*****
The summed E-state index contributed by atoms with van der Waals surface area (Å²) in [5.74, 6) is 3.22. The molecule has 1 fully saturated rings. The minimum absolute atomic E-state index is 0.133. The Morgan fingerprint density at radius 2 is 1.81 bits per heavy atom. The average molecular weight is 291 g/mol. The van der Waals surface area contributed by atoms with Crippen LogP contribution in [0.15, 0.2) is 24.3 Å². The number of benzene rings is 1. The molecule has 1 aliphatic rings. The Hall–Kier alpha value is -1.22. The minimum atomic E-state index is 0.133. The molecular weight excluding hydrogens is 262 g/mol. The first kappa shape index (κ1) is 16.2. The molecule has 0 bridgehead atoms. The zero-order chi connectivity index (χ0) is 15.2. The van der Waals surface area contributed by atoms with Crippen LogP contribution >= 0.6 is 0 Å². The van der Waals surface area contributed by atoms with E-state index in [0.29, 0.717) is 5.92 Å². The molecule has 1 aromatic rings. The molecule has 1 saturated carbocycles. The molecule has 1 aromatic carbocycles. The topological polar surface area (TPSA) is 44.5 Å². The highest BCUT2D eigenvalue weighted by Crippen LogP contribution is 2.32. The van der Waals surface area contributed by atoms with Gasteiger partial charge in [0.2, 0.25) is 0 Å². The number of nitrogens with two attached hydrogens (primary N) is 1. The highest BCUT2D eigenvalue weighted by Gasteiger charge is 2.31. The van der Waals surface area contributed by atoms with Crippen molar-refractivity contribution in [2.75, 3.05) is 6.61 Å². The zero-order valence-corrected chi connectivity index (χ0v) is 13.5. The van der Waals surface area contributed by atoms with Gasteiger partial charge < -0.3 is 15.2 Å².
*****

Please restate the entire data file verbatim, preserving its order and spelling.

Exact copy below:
The summed E-state index contributed by atoms with van der Waals surface area (Å²) in [5.74, 6) is 3.22. The molecule has 1 fully saturated rings. The minimum absolute atomic E-state index is 0.133. The Morgan fingerprint density at radius 2 is 1.81 bits per heavy atom. The average molecular weight is 291 g/mol. The van der Waals surface area contributed by atoms with Crippen LogP contribution in [0.15, 0.2) is 24.3 Å². The number of benzene rings is 1. The molecule has 1 aliphatic rings. The Hall–Kier alpha value is -1.22. The minimum atomic E-state index is 0.133. The molecular weight excluding hydrogens is 262 g/mol. The first kappa shape index (κ1) is 16.2. The molecule has 0 bridgehead atoms. The zero-order chi connectivity index (χ0) is 15.2. The van der Waals surface area contributed by atoms with Crippen LogP contribution >= 0.6 is 0 Å². The van der Waals surface area contributed by atoms with E-state index in [0.29, 0.717) is 5.92 Å². The molecule has 1 aromatic rings. The molecule has 1 saturated carbocycles. The molecule has 1 aromatic carbocycles. The topological polar surface area (TPSA) is 44.5 Å². The highest BCUT2D eigenvalue weighted by Crippen LogP contribution is 2.32. The van der Waals surface area contributed by atoms with Gasteiger partial charge in [0.2, 0.25) is 0 Å². The number of nitrogens with two attached hydrogens (primary N) is 1. The highest BCUT2D eigenvalue weighted by Gasteiger charge is 2.31. The van der Waals surface area contributed by atoms with Crippen molar-refractivity contribution in [2.75, 3.05) is 6.61 Å². The zero-order valence-corrected chi connectivity index (χ0v) is 13.5. The van der Waals surface area contributed by atoms with Gasteiger partial charge < -0.3 is 15.2 Å².